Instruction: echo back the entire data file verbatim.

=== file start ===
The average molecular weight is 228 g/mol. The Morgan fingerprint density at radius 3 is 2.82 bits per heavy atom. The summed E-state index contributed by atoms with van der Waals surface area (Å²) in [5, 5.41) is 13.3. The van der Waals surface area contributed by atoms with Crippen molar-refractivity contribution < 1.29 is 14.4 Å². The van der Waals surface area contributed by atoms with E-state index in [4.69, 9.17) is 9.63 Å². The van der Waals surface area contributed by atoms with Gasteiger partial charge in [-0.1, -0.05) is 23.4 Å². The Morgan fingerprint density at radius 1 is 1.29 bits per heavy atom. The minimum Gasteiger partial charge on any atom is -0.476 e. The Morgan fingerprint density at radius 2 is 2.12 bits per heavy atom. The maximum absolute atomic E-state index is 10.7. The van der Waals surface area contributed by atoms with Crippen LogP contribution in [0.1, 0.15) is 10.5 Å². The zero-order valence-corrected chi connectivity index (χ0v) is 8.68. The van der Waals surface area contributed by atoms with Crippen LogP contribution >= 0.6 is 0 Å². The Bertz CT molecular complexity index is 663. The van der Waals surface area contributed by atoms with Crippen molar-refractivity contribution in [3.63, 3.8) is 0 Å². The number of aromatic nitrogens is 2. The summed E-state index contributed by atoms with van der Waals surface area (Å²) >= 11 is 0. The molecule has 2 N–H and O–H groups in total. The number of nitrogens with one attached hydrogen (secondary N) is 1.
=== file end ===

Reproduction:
The average molecular weight is 228 g/mol. The Morgan fingerprint density at radius 3 is 2.82 bits per heavy atom. The summed E-state index contributed by atoms with van der Waals surface area (Å²) in [5, 5.41) is 13.3. The van der Waals surface area contributed by atoms with Crippen molar-refractivity contribution < 1.29 is 14.4 Å². The van der Waals surface area contributed by atoms with E-state index in [4.69, 9.17) is 9.63 Å². The van der Waals surface area contributed by atoms with Gasteiger partial charge in [-0.1, -0.05) is 23.4 Å². The Morgan fingerprint density at radius 1 is 1.29 bits per heavy atom. The minimum Gasteiger partial charge on any atom is -0.476 e. The Morgan fingerprint density at radius 2 is 2.12 bits per heavy atom. The maximum absolute atomic E-state index is 10.7. The van der Waals surface area contributed by atoms with Crippen LogP contribution in [0.1, 0.15) is 10.5 Å². The zero-order valence-corrected chi connectivity index (χ0v) is 8.68. The van der Waals surface area contributed by atoms with Crippen LogP contribution >= 0.6 is 0 Å². The Bertz CT molecular complexity index is 663. The van der Waals surface area contributed by atoms with Crippen molar-refractivity contribution in [3.63, 3.8) is 0 Å². The number of aromatic nitrogens is 2. The summed E-state index contributed by atoms with van der Waals surface area (Å²) >= 11 is 0. The molecule has 2 N–H and O–H groups in total. The number of nitrogens with one attached hydrogen (secondary N) is 1.